Take a moment to increase your pain vocabulary
It’s been said that the Inuit have over a hundred words to describe snow. Linguists use the number to explain something significant about how we see the world. The Inuit and Eskimo encounter snow much more frequently than the average Spanish or English speaker, therefore they would describe it with more words. But it also gives insight into our life experiences. When an Inuit sees snow, he sees more than you or I do. Same snow, more meaning.
And so it is with medicine and pain. We see a bunch more pain than the average everyday Joe. We learn to evaluate pain more deeply and we understand more about it. It stands to reason that we would have more words to describe pain.
Most of us are pretty efficient at evaluating pain. We push, we prod, we ask our OPQRST questions and we get an idea about what’s going on. But sometimes we come up short when it comes to describing what we’ve found. When it’s time to hand off to another medical provider we can have those moments when our palette of pain words run dry.
I had a similar moment recently while teaching. A student asked me to help with a national registry review question. The question was regarding the nature of “parietal pain”. I drew a blank. I picked through some likely possibilities for the definition but each time I came up empty for a clear answer. I had to punt. I told them that I recalled learning the term but couldn’t remember the exact meaning of parietal pain.
The moment inspired me to do a review of some of the words we use in medicine to describe pain. You will certainly encounter and evaluate plenty of pain in your EMS career. You’ll get to know pain the way an Inuit knows snow. Here are some words to help you through the blizzard.
The word colicky is often used to describe fussy babies, especially when we suspect that they are experiencing some sort of GI discomfort. But the term can be used to describe any abdominal pain that is generalized, achy and comes and goes in waves. Colicky pain comes from blockage of any of the hollow organs of the abdomen and anyone who has had an obstructed or upset bowel is familiar with the achy waves of pain known as colic.
When a nerve in the body is pinched or damaged it tends to send off random, disrupted electrical impulses. These do not stay in the localized area of the damage, instead, they tend to travel the length of the nerve fiber. This can be very uncomfortable for the sufferer of nerve pain. Neuralgia and sciatica are examples of nerve pain.
Don’t get stumped by the national registry! Parietal pain is associated with infections involving the abdominal peritoneal lining or the pleural lining of the chest wall. It is a sharp, well localized pain that increases on inspiration, palpation and movement. The pain from pleurisy, or “pleuritic chest pain” is the type of pain most commonly associated with the term “parietal pain”. Infection of the peritoneal lining in the abdomen (peritonitis) also produces parietal type pain.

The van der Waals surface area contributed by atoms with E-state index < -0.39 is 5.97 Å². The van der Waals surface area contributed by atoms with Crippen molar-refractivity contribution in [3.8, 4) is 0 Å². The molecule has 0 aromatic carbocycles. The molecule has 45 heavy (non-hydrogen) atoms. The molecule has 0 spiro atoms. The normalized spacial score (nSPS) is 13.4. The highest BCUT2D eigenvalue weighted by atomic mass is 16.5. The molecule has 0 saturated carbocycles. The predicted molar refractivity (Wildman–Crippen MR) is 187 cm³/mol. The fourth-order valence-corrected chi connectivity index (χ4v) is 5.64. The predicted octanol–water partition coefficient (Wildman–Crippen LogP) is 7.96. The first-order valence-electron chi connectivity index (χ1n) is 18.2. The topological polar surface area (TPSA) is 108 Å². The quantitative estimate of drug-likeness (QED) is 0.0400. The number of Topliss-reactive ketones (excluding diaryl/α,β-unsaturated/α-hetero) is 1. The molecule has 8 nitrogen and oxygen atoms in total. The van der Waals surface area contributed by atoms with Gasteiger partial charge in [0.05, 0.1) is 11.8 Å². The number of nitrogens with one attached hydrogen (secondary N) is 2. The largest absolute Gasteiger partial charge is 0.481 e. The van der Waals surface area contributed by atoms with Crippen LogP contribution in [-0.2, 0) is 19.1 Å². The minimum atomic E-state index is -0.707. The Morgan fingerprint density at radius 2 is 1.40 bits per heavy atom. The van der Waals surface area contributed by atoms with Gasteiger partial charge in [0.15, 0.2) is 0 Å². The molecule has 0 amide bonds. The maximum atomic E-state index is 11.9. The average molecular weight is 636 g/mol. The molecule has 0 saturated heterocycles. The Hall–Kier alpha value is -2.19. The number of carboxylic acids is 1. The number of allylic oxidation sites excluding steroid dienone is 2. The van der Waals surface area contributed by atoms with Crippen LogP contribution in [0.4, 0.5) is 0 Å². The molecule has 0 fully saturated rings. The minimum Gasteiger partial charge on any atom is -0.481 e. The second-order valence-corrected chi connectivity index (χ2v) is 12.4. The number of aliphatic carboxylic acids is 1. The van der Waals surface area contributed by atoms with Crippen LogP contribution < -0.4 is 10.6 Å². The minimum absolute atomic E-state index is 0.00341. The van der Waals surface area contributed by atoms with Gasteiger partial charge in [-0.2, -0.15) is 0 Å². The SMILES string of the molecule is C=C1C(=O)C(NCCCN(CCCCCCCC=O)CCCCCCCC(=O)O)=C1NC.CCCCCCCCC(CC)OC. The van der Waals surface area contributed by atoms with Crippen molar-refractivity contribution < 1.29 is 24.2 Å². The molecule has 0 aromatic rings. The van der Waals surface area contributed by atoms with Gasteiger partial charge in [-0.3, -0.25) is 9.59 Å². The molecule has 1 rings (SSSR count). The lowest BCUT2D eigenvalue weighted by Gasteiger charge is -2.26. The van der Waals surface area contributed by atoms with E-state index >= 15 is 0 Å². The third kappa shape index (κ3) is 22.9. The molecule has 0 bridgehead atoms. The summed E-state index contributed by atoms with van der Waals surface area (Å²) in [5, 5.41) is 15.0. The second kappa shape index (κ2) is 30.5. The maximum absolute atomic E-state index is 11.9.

This one is also associated with the abdominal pleura and peritoneum. When the lining of the abdomen is irritated from infection it adopts a unique characteristic. The examiner can gently apply pressure to the abdomen without producing significant pain, but when the pressure is quickly removed, the pain increases dramatically. This is known as rebound tenderness.
Referred pain is an ache felt close to the surface of the skin. What singles out referred pain is that it occurs in an area of the body that is remote from the actually area of injury or inflammation. Referred pain is not the same as pain that radiates. Radiating pain travels from one area to another, like the way a heart attack victim may feel pain travel from his chest down his arm.
Referred pain is isolated and separate from the actual area of irritation and is often considered a separate complaint. It’s useful to learn common patterns of referred pain to avoid dismissing it as a secondary injury. For example, both an inflamed gallbladder, or bleeding in the abdominal cavity can produce referred pain in the scapula.
Tissue, skin, muscles, joints, ligaments and solid organs tend to produce somatic pain. It is sometimes called skeletal pain. This pain is sharp, well localized and can easily be reproduced through movement of the area involved.
Visceral pain is a vague, deep, achy pain that is poorly localized. It can be colicky and doesn’t tend to increase on palpation or movement. This pain is experienced during blockage of hollow organs. Bowel obstruction, cholecystitis and early appendicitis all cause visceral pain.
So there you have it. When you wade forward into the snow storm of human pain hopefully you’ll have a few more words to help you explain and document what you find. what other words have you found useful in describing your pain assesments? How do you describe the snow? Leave a comment and let us know.
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